Earlier, the Pew Research report concerning Twitter users hit the wires, and it was an awfully revealing look at how many people in the United States use Twitter. It also revealed the racial breakdown of these American users, and the information revealed could be surprising to those who don’t keep an eye on Twitter’s daily breakdown of content.
As the lead graphic reveals, many of Twitter’s daily users are of the non-Caucasian variety. Mashable spelled it out for those who don’t follow graphs and charts:
Twitter adoption is also higher among non-white Internet users, proportionately speaking. A full 25% of online African Americans and 19% of online Hispanics use Twitter, compared to 9% of whites.
African Americans and Hispanics are also more active on the service; an impressive 10% of African Americans and 5% of Hispanics in the survey say they use Twitter on a daily basis, compared to 3% of whites.
While looking for an explanation of why these numbers are higher in the African-American and the Latino communities, Stowe Boyd offered this as a potential explanation:
Perhaps most intriguing is the demographic gap: 25% of African-Americans and 19% of Hispanics use the service, compared with 9% of Non-Hispanic Whites. Perhaps linked to the use of entertainment and cultural leaders?
The bolded section offers an interesting perspective, because if Boyd’s theory is accurate, it indicates we’re still a nation of sycophantic trend followers, regardless of how dark or light our skin is. Another writer, Tumblr Greg Battle, dives a little deeper and looks at the marketing of mobile devices to these communities; but first, he makes this interesting observation:
…there’s been reports that African Americans account for 25% of all U.S. Tweets in terms of volume while being only 13% of the population. This last fact can be seen anecdotally when witnessing the pervasive number of urban themed hashtag memes.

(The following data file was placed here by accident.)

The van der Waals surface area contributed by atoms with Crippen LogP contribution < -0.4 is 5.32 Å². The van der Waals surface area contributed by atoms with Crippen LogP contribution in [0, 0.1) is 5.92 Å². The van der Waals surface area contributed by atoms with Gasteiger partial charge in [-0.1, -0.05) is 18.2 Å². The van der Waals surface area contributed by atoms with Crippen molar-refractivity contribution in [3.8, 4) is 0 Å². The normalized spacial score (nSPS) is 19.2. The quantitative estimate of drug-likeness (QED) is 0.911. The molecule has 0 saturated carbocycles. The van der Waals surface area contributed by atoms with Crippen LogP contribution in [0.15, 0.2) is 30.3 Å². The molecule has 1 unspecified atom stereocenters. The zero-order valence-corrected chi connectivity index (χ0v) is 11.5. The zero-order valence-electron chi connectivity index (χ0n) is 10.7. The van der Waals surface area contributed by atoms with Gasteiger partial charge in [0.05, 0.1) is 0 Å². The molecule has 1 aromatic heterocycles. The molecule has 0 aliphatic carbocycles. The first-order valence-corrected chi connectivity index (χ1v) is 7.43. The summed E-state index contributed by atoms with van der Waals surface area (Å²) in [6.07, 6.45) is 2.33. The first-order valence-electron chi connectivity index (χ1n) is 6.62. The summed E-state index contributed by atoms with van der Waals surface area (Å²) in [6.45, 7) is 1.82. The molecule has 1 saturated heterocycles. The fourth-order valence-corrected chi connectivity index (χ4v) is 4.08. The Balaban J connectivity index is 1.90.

As I’ve said previously, Twitter is the black 4chan.
As for reasons why this is, Battle discusses the digital divide in relation to Internet adoption. White users have had access to the Internet longer than the communities Battle is referencing, giving them ample opportunity to enjoy the anonymity the Internet offered back before the explosion of social media:
most of the internet’s usage growth occurred in private, where people tried on identities, utilized pseudonyms, connected with strangers, consumed the unthinkable, and engaged in fantasies in a world that began and ended at the dial tone.
The divide Battle discusses meant adoption in lower-income communities was much slower than in suburban communities. However, the explosion of the smartphone in terms of popularity has broken down the the digital divide:
Beepers, Motorola 2-Ways, Sidekicks, Blackberrys and now smartphones bridged this privacy gap, allowing urbanites to enjoy in device driven fantasy. It’s from this you get beeper codes, technology as fashion accessory, and friend/follower accumulation as proxy for social proof. If it worked for suburban doctors, it also worked for the urban street pharmacists and those who postured as either one.
In fact, the smartphone industry, which gave increased Internet access to non-white American users, has changed the way they market their devices, all in an effort to attract the “urban” user:
So, the dirty secret of the mobile phone and app industry is that African Americans (and Hispanics, females, and southerners demographically according to PEW) are a leading indicator for mainstreaming mobile social features. There’s a reason why carriers created AMP’d and Boost Mobile instead of Skinny Jeans or Fixie+Facial Hair Mobile…
Case in point, it’s pretty clear Boost Mobile isn’t marketing to the Wall Street/corporate types with the following commercial:
Do any of these observations make you look at social media use an differently? Do such marketing attempts like the Boost Mobile 4 Genie help or exacerbate an issue of “you’re nobody unless you own a smartphone and are using it to tweet and Facebook?”